The farm industry is already struggling to find workers like Maria’s husband. More than 55 percent of 762 farmers and ranchers surveyed in a California Farm Bureau Federation report from October 2017 said half of their land continues to go unattended because of an ongoing labor shortage directly related to U.S. immigration policy.
Of the state’s more than 2 million farm laborers, 1.5 million are undocumented, according to Tom Nassif, President of the Western Growers Association, a 92-year-old industry group representing farmers in California, Arizona, Colorado and New Mexico. Although Nassif and the association have supported Trump since the early days of his campaign, he says the raids and decades-old immigration policy for farm workers are harming the industry and state economy.
Lufa Farms is a commercial rooftop greenhouse built in 2010, one of three such gardens that help feed 2% of Montreal. Read the rest
John Deere is notorious for arguing that farmers who buy its tractors actually "license" them because Deere still owns the copyright to the tractors' software; in 2015, the US Copyright Office affirmed that farmers were allowed to jailbreak their tractors to effect repairs and modifications. Read the rest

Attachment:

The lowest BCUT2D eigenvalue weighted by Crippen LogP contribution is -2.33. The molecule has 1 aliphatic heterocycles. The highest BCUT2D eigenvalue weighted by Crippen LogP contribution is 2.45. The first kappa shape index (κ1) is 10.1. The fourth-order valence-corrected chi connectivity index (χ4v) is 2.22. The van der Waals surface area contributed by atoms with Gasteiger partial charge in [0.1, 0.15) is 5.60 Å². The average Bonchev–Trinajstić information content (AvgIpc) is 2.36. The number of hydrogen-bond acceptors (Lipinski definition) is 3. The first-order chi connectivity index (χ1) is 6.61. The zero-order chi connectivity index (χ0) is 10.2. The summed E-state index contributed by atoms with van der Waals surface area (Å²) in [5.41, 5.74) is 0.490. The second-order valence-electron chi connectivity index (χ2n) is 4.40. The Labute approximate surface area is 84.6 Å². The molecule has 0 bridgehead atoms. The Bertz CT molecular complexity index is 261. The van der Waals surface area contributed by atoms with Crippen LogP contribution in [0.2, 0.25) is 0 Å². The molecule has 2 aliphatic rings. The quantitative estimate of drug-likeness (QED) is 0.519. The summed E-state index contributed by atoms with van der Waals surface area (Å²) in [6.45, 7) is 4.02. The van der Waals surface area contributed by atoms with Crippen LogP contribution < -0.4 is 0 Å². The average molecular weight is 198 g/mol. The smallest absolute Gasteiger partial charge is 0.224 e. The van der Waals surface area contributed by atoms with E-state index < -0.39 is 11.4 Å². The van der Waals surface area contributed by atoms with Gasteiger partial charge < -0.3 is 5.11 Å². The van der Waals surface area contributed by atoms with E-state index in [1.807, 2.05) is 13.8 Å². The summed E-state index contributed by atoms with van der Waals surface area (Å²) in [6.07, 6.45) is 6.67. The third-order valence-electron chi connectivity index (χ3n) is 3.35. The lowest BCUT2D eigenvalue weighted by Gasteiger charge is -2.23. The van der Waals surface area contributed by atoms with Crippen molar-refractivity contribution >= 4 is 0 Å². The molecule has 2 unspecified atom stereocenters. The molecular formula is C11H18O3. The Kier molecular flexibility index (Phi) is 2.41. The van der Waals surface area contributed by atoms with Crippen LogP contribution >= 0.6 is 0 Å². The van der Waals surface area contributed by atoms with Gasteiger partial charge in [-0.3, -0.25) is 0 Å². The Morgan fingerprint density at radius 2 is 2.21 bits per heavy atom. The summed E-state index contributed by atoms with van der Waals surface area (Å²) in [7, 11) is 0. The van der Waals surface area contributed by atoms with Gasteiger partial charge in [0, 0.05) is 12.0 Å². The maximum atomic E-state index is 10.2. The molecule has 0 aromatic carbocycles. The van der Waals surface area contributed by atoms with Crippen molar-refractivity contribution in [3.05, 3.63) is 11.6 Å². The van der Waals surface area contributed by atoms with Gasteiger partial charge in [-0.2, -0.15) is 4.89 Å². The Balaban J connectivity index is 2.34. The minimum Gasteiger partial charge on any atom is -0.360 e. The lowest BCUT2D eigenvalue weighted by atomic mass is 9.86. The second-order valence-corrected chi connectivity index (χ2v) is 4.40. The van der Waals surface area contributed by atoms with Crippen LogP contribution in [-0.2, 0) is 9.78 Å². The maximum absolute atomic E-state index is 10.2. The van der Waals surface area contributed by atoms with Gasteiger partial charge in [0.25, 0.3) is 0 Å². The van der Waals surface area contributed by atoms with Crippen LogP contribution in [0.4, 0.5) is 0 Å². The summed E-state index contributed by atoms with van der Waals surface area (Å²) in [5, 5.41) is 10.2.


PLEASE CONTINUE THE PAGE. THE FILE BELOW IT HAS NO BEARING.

There's really nothing not to love about vertical farms -- multi-story hydroponic operations, usually sited in dense urban areas -- they borrow their best tech from the space program, they're water-conserving, they don't have runoff, they're energy efficient, and they're super land-efficient, meaning we don't need to turn forests or wetlands into fields. Read the rest
For years, entomologist Brandon Hopkins has argued for the establishment of a germplasm repository for cryopreservation of honey bee semen. Unfortunately, bee semen us very hard to collect and even harder to preserve, but Hopkins found better ways to extract and store their genetic material. Read the rest
Drone Deploy is an analytics and automation package that uses drones to create accurate 3D terrain and architectural models. Read the rest
Right now, in Ireland, it's silage time.
Many agriculture-heavy states have passed laws criminalizing recording videos of animal cruelty and illegal workplace and food hygiene practices, but one judge in Idaho isn't having any of it. Read the rest
Ifixit's Kyle Wiens writes about the state of modern farm equipment, "black boxes outfitted with harvesting blades," whose diagnostic modes are jealously guarded, legally protected trade secrets, meaning that the baling-wire spirit of the American farm has been made subservient to the needs of multinational companies' greedy desire to control the repair and parts markets. Read the rest